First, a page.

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Op-Ed: Private-sector involvement needed for economic development

In the United States, economic development programs at the state level generally fall into three categories: purely public-sector agencies, public-sector agencies with a separate public-private marketing and recruitment arm, and public-private economic development partnerships. Delaware currently uses the first approach — with all economic development efforts solely under the state Department of Economic Development Office (DEDO).

The Business Roundtable believes Gov.-elect John Carney and the new General Assembly must fundamentally change Delaware’s approach to economic development by establishing a public-private organization that crafts a new comprehensive strategic plan backed by a marketing campaign that pursues new investment and jobs in key industries.

This will bring Delaware in line with the approach increasingly taken by other states, including Arizona, Florida and North Carolina, where public-private partnerships have been credited with attracting tens of thousands of jobs, significant capital investments, and billions of new dollars in sales and payroll.

The Roundtable believes the new economic development organization should be funded by multiple sources and governed by an independent board with a core mission to facilitate new and expanded investment in Delaware that retains and grows jobs; to encourage the development of infrastructure and enhance the business climate; and to nurture a culture of entrepreneurship and innovation that enables the state to grow the industries, technologies and jobs of the future.

But what would this new organization actually do? We believe it should:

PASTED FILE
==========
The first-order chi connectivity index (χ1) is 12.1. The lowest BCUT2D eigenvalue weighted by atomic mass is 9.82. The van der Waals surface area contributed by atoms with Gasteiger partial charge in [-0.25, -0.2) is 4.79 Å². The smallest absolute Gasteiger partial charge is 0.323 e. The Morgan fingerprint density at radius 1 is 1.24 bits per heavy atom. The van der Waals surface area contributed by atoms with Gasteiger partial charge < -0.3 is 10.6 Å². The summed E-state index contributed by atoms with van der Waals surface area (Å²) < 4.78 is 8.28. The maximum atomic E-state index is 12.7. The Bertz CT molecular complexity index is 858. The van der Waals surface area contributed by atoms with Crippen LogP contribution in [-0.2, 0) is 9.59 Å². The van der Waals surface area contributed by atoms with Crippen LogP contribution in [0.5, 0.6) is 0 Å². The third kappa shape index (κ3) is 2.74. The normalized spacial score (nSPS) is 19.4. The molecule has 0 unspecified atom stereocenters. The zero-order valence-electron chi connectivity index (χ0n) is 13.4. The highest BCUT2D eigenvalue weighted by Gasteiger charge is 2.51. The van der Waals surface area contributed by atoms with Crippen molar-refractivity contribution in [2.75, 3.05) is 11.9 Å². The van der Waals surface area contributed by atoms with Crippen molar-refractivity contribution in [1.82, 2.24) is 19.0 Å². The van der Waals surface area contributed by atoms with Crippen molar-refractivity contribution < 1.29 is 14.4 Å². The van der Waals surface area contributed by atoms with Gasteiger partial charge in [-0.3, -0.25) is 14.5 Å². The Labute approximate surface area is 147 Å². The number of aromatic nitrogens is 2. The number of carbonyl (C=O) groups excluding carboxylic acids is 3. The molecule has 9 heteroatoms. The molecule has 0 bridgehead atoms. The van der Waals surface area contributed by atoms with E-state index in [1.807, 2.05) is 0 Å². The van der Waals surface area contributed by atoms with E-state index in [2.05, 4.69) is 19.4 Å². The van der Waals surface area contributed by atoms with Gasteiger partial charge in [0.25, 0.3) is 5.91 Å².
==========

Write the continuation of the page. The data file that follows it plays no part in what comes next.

• Recruit businesses to the state, with a special emphasis on putting together deals that attract companies and jobs in key industries, including financial services, business services, health care, education and knowledge creation, manufacturing, and distribution.

  • Lead marketing and promotion activities that leverage the businesses already incorporated in Delaware.

  • Consolidate international and foreign direct investment attraction activities.

  • Conduct competitive analysis and research to serve business recruitment.

  • Align economic development activities with workforce development programs.

  • Identify real estate for potential businesses.

  • Support economic development efforts at the local level.

DEDO’s most recent budget includes about $3.8 million in state funding for operations, with another $10 million in the strategic fund. A new public-private organization should set a goal of raising sufficient private contributions to match up to half of the existing operations budget — or another $1.9 million.

The payoff for the state can be seen in the experiences of other states. Florida, for example, was the first to convert its Department of Commerce into a public-private organization responsible for growing the state’s economy. Enterprise Florida, which receives funding directly from the state and corporate investors, reported that its efforts in fiscal year 2014-15 created or retained more than 33,500 jobs, led to export sales of $675 million and led to $2.7 billion in capital investment.

The story is much the same in North Carolina and Arizona. But a new organization alone will not turn Delaware’s economic fortunes around.

That is why the Roundtable has included this recommendation in the comprehensive Delaware Growth Agenda, a broad strategic framework for pursuing a new long-term approach to economic development in Delaware that makes the state a global magnet for leading-edge technologies, talent, and investment.

Working together, the new administration, the General Assembly and the business community can make this goal a reality.

Robert Perkins is the Executive Director of the Delaware Business Roundtable.

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